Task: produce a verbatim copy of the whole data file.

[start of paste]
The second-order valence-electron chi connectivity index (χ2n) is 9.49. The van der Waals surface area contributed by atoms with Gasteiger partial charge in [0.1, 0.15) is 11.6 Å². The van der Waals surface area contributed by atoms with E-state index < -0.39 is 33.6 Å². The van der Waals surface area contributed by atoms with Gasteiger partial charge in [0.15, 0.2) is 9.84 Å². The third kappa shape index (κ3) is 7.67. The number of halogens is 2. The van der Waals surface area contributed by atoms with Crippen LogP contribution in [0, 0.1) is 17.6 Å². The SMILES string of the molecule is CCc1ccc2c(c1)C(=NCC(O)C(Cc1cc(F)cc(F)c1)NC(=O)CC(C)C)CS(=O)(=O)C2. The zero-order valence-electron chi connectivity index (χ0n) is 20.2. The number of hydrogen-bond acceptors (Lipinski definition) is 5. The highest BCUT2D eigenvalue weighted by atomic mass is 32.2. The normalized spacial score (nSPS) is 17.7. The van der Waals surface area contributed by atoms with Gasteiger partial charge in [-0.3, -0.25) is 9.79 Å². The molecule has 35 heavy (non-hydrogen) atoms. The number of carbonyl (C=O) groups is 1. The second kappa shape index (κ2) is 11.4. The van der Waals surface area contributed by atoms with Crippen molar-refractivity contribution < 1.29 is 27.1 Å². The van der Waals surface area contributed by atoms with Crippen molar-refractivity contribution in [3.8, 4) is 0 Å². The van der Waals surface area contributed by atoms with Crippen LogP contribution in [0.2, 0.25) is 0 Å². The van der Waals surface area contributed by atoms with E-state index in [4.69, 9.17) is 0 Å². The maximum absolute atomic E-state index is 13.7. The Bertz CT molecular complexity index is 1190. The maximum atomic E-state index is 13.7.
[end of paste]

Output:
The second-order valence-electron chi connectivity index (χ2n) is 9.49. The van der Waals surface area contributed by atoms with Gasteiger partial charge in [0.1, 0.15) is 11.6 Å². The van der Waals surface area contributed by atoms with E-state index < -0.39 is 33.6 Å². The van der Waals surface area contributed by atoms with Gasteiger partial charge in [0.15, 0.2) is 9.84 Å². The third kappa shape index (κ3) is 7.67. The number of halogens is 2. The van der Waals surface area contributed by atoms with Crippen LogP contribution in [0, 0.1) is 17.6 Å². The SMILES string of the molecule is CCc1ccc2c(c1)C(=NCC(O)C(Cc1cc(F)cc(F)c1)NC(=O)CC(C)C)CS(=O)(=O)C2. The zero-order valence-electron chi connectivity index (χ0n) is 20.2. The number of hydrogen-bond acceptors (Lipinski definition) is 5. The highest BCUT2D eigenvalue weighted by atomic mass is 32.2. The normalized spacial score (nSPS) is 17.7. The van der Waals surface area contributed by atoms with Gasteiger partial charge in [-0.3, -0.25) is 9.79 Å². The molecule has 35 heavy (non-hydrogen) atoms. The number of carbonyl (C=O) groups is 1. The second kappa shape index (κ2) is 11.4. The van der Waals surface area contributed by atoms with Crippen molar-refractivity contribution < 1.29 is 27.1 Å². The van der Waals surface area contributed by atoms with Crippen molar-refractivity contribution in [3.8, 4) is 0 Å². The van der Waals surface area contributed by atoms with Crippen LogP contribution in [0.2, 0.25) is 0 Å². The van der Waals surface area contributed by atoms with E-state index in [4.69, 9.17) is 0 Å². The maximum absolute atomic E-state index is 13.7. The Bertz CT molecular complexity index is 1190. The maximum atomic E-state index is 13.7.